The first indigenous person in Brazil to die from Covid-19 was a Yanomami teenager who had been attending a school outside of his community. His death highlighted yet again the threats facing his people, whose reserve—inhabited by both settled and semi-nomadic groups—has been invaded by an estimated 25,000 wildcat gold miners.

Miners have introduced diseases in the reserve in the past, and Rodrigues and others say the virus is probably circulating in the mining camps. Deforestation by miners, loggers, farmers and ranchers is a factor in the transmission of diseases from animals to humans, and the Covid-19 pandemic underscores the importance of keeping ecosystems intact, scientists say. (See "Could a zoonotic pandemic start in Latin America?" —EcoAméricas, March 2020.)

Indigenous territories with healthy ecosystems can provide a buffer against disease, but their territory needs to be large enough to provide the resources needed for survival, Inoach says. He is working with tribes in northern Peru on legal claims to their ancestral territory, which goes well beyond the individual communities that the government has titled over the years. By creating a sort of internal zoning in their territory—areas for occupation, farming and extraction of timber and other forest products, as well as no-hunting zones where animals reproduce—his Awajún people have made it possible for families to survive in isolation during the pandemic, he says.

For other communities, however, that is nearly impossible. In Peru’s San Martín region, some Awajún villagers have rented out their share of communal lands to outsiders to plant commodity crops like cacao, says Yanua Atamain, of the community of Río Soritor, who works with communities to recover their traditional ways of growing food.

That leaves villagers with few options now, because some do not have space for gardens. Her community is struggling to find a balance between keeping outsiders, who could be carriers of the virus, away while still enabling community members to buy supplies they need in the nearest town, where Covid-19 cases have been reported.

Many indigenous groups believe that over-hunting or over-fishing—taking more than one needs for food—can cause animals to take revenge and cause illness, says Glenn Shepard, an anthropologist from the United States who is a full staff researcher at the Goeldi Museum in Belém, Brazil. (See "For him, Covid-19 crisis spotlights need for environmental ethics" —EcoAméricas, April 2020.)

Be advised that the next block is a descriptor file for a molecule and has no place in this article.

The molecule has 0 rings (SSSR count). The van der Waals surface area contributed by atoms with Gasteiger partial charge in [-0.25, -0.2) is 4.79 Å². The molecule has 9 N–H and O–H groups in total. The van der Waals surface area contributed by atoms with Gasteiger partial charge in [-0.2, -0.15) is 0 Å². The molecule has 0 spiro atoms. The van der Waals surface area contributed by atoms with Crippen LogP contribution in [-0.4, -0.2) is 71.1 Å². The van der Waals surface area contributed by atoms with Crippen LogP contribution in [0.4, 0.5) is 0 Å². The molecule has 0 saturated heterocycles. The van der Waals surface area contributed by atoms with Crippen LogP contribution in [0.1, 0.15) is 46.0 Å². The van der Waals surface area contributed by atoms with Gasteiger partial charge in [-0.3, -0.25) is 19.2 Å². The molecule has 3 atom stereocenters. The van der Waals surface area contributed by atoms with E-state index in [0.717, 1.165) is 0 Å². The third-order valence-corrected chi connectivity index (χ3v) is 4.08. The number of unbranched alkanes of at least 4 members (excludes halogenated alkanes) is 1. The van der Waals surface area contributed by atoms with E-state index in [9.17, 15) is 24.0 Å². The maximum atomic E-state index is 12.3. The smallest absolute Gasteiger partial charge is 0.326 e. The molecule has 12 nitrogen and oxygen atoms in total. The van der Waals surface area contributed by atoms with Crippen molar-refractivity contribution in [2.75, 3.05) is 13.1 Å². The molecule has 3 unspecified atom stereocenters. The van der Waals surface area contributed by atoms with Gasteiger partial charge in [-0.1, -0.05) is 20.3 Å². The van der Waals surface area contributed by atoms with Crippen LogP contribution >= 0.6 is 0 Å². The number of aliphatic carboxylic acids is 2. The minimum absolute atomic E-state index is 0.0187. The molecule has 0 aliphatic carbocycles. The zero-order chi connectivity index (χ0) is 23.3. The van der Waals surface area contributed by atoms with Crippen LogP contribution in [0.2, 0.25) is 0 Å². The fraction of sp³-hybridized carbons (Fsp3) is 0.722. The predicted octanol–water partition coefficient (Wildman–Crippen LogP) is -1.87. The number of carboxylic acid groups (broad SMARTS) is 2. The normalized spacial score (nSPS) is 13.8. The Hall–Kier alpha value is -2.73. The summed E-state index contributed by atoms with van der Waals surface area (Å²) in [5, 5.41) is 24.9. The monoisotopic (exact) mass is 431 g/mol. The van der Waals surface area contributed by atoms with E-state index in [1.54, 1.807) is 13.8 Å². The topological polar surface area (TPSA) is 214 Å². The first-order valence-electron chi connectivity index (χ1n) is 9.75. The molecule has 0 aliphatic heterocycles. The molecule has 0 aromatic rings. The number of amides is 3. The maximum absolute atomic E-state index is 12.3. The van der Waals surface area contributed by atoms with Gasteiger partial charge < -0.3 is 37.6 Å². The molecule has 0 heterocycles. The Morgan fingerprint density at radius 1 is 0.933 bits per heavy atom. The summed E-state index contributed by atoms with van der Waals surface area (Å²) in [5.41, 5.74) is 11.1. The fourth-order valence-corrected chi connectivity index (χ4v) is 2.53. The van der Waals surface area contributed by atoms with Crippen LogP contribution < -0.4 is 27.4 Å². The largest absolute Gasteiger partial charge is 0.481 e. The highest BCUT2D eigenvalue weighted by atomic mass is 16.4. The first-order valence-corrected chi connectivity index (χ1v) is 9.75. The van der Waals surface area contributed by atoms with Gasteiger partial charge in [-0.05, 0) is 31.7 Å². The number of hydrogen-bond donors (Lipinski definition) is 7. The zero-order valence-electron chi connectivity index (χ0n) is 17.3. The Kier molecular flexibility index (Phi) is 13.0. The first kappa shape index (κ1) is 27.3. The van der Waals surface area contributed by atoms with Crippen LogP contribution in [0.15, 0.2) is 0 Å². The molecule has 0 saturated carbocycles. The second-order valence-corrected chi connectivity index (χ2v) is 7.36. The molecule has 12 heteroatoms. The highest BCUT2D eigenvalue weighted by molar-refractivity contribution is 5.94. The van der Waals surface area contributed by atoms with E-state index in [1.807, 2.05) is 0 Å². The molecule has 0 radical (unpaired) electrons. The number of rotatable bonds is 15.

“When you look at it from the perspective of the coronavirus, you see some ecological and even scientific wisdom there: when you disrupt the balance, there are consequences,” Shepard says. “All of us are involved in these mercantile relationships with nature that are destroying the harmony.”

For Rodrigues, indigenous groups that are turning to their territories to sustain them through the pandemic offer a lesson to the non-indigenous world in their way of living.

“For me, that’s the first thing we need to think about—living with less, with what you need,” he says. “There’s no reason for a great accumulation of things. That is a characteristic of indigenous peoples, which is not poverty. It is wisdom.”

- Barbara Fraser

- (EcoAméricas correspondents Mercedes Alvaro, Michael Kepp, Mike McDonald and Adam Williams provided reporting for this article.)

In the index: Indigenous people who still have access to large tracts of land for hunting and gathering are better able to go into isolation during disease outbreaks. (Photo by Barbara Fraser)

Yanua Atamain
Indigenous communicator
Río Soritor, Peru
Beatriz Huertas
Lima, Peru
Tel: +(51 995) 551-433
Gil Inoach
Lawyer, Peru Equidad
Lima, Peru
Tel: +(51 99) 301-2375
Tuntiak Katán
Quito, Ecuador
Tel: +(59 39) 5943-3314
Ana Lucia Pontes
Oswaldo Cruz Foundation
Rio de Janeiro, Brazil
Douglas Rodrigues
Paulista School of Medicine
Federal University of São Paulo
São Paulo, Brazil
Tel: +(55 119) 8286-7006
Glenn Shepard
Goeldi Museum
Belém, Brazil
Tel: +(55 91) 98236-0839
Dinamam Tuxá
Brasília, Brazil
Tel: +(55 61) 3034-5548
Documents & Resources
  1. Open letter from APIB to the Brazilian government: link

  2. AIDESEP complaint against the Peruvian government: link